CommunityPulse

CommunityPulse

A screenshot of the CommunityPulse layout. It has several rows of information representing a proposal, comment key words, and a stacked bar chart summarizing the emotions in comments associated with that proposal.

Led by: Mahmood Jasim
PDF CommunityPulse: Facilitating Community Input Analysis by Surfacing Hidden Insights, Reflections, and Priorities

Increased access to online engagement platforms has created a shift in civic practice, enabling civic leaders to broaden their outreach to collect a larger number of community input, such as comments and ideas. However, sensemaking of such input remains a challenge due to the unstructured nature of text comments and ambiguity of human language. Hence, community input is often left unanalyzed and unutilized in policymaking. To address this problem, we interviewed 14 civic leaders to understand their practices and requirements. We identified challenges around organizing the unstructured community input and surfacing community’s reflections beyond binary sentiments. Based on these insights, we built CommunityPulse, an interactive system that combines text analysis and visualization to scaffold different facets of community input. Our evaluation with another 15 experts suggests CommunityPulse’s efficacy in surfacing multiple facets such as reflections, priorities, and hidden insights while reducing the required time, effort, and expertise for community input analysis.

If you are interested in working on or learning more about this project, please contact Mahmood Jasim at mjasim@cs.umass.edu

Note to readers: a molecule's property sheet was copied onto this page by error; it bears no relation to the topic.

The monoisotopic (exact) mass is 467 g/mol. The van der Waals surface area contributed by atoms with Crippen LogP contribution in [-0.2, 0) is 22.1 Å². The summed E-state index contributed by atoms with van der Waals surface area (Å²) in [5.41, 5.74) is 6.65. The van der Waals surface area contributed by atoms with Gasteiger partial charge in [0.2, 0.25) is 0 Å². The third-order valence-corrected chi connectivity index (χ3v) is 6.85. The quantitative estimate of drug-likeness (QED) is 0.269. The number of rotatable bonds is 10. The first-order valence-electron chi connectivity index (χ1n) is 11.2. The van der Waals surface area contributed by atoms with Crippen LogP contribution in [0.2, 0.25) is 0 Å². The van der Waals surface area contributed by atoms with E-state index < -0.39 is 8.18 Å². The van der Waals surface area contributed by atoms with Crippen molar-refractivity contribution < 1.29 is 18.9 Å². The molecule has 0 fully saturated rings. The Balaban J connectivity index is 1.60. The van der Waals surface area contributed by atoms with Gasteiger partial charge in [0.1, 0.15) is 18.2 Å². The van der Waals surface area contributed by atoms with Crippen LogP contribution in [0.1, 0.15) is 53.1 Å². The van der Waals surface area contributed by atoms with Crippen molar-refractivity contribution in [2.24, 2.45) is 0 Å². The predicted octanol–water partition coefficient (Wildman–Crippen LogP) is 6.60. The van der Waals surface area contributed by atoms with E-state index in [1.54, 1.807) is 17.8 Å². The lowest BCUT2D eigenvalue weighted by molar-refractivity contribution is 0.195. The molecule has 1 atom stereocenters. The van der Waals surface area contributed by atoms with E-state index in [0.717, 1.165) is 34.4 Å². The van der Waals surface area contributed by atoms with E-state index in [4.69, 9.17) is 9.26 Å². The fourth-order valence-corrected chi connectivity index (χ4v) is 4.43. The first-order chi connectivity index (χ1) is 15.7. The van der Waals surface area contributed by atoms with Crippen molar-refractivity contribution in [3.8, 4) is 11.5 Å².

CommunityClick

CommunityClick

Led by: Mahmood Jasim
CommunityClick: Capturing and Reporting Community Feedback from Town Halls to Improve Inclusivity
CommunityClick: Towards Improving Inclusivity in Town Halls

Local governments still depend on traditional town halls for community consultation, despite problems such as a lack of inclusive participation for attendees and difficulty for civic organizers to capture attendees’ feedback in reports. Building on a formative study with 66 town hall attendees and 20 organizers, we designed and developed CommunityClick, a communitysourcing system that captures attendees’ feedback in an inclusive manner and enables organizers to author more comprehensive reports. During the meeting, in addition to recording meeting audio to capture vocal attendees’ feedback, we modify iClickers to give voice to reticent attendees by allowing them to provide real-time feedback beyond a binary signal. This information then automatically feeds into a meeting transcript augmented with attendees’ feedback and organizers’ tags. The augmented transcript along with a feedback-weighted summary of the transcript generated from text analysis methods is incorporated into an interactive authoring tool for organizers to write reports. From a field experiment at a town hall meeting, we demonstrate how CommunityClick can improve inclusivity by providing multiple avenues for attendees to share opinions. Additionally, interviews with eight expert organizers demonstrate CommunityClick’s utility in creating more comprehensive and accurate reports to inform critical civic decision-making. We discuss the possibility of integrating CommunityClick with town hall meetings in the future as well as expanding to other domains. 

Our next step in this project is to virtualize the iClicker component to enable silent attendees to share their opinions during online meetings and discussions.